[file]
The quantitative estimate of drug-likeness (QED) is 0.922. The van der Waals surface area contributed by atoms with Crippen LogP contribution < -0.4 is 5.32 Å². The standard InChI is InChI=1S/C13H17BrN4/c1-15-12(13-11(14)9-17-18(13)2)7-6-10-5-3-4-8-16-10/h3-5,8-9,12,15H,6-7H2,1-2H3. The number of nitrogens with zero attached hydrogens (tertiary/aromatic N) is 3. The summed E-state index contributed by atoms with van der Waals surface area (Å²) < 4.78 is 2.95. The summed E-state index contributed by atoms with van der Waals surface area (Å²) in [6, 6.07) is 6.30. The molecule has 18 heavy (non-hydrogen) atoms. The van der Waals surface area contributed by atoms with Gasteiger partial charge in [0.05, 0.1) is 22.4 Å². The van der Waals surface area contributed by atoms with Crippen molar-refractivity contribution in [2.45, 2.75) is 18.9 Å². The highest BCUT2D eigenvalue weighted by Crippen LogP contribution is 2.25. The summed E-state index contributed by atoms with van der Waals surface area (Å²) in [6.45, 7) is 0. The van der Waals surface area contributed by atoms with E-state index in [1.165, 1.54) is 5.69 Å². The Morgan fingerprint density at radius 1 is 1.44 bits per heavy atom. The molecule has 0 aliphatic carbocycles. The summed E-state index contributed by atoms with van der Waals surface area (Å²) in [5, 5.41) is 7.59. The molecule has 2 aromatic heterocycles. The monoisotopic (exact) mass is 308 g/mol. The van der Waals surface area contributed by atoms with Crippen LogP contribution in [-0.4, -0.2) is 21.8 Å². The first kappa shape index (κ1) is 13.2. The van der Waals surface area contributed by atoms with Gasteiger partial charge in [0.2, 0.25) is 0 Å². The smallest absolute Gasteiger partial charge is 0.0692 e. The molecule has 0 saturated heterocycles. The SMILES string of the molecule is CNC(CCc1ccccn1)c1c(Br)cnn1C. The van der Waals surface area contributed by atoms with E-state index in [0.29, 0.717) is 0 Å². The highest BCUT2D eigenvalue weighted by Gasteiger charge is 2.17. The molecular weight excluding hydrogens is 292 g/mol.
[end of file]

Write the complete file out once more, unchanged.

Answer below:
The quantitative estimate of drug-likeness (QED) is 0.922. The van der Waals surface area contributed by atoms with Crippen LogP contribution < -0.4 is 5.32 Å². The standard InChI is InChI=1S/C13H17BrN4/c1-15-12(13-11(14)9-17-18(13)2)7-6-10-5-3-4-8-16-10/h3-5,8-9,12,15H,6-7H2,1-2H3. The number of nitrogens with zero attached hydrogens (tertiary/aromatic N) is 3. The summed E-state index contributed by atoms with van der Waals surface area (Å²) < 4.78 is 2.95. The summed E-state index contributed by atoms with van der Waals surface area (Å²) in [6, 6.07) is 6.30. The molecule has 18 heavy (non-hydrogen) atoms. The van der Waals surface area contributed by atoms with Gasteiger partial charge in [0.05, 0.1) is 22.4 Å². The van der Waals surface area contributed by atoms with Crippen molar-refractivity contribution in [2.45, 2.75) is 18.9 Å². The highest BCUT2D eigenvalue weighted by Crippen LogP contribution is 2.25. The summed E-state index contributed by atoms with van der Waals surface area (Å²) in [6.45, 7) is 0. The van der Waals surface area contributed by atoms with E-state index in [1.165, 1.54) is 5.69 Å². The Morgan fingerprint density at radius 1 is 1.44 bits per heavy atom. The molecule has 0 aliphatic carbocycles. The summed E-state index contributed by atoms with van der Waals surface area (Å²) in [5, 5.41) is 7.59. The molecule has 2 aromatic heterocycles. The monoisotopic (exact) mass is 308 g/mol. The van der Waals surface area contributed by atoms with Crippen LogP contribution in [-0.4, -0.2) is 21.8 Å². The first kappa shape index (κ1) is 13.2. The van der Waals surface area contributed by atoms with Gasteiger partial charge in [0.2, 0.25) is 0 Å². The smallest absolute Gasteiger partial charge is 0.0692 e. The molecule has 0 saturated heterocycles. The SMILES string of the molecule is CNC(CCc1ccccn1)c1c(Br)cnn1C. The van der Waals surface area contributed by atoms with E-state index in [0.29, 0.717) is 0 Å². The highest BCUT2D eigenvalue weighted by Gasteiger charge is 2.17. The molecular weight excluding hydrogens is 292 g/mol.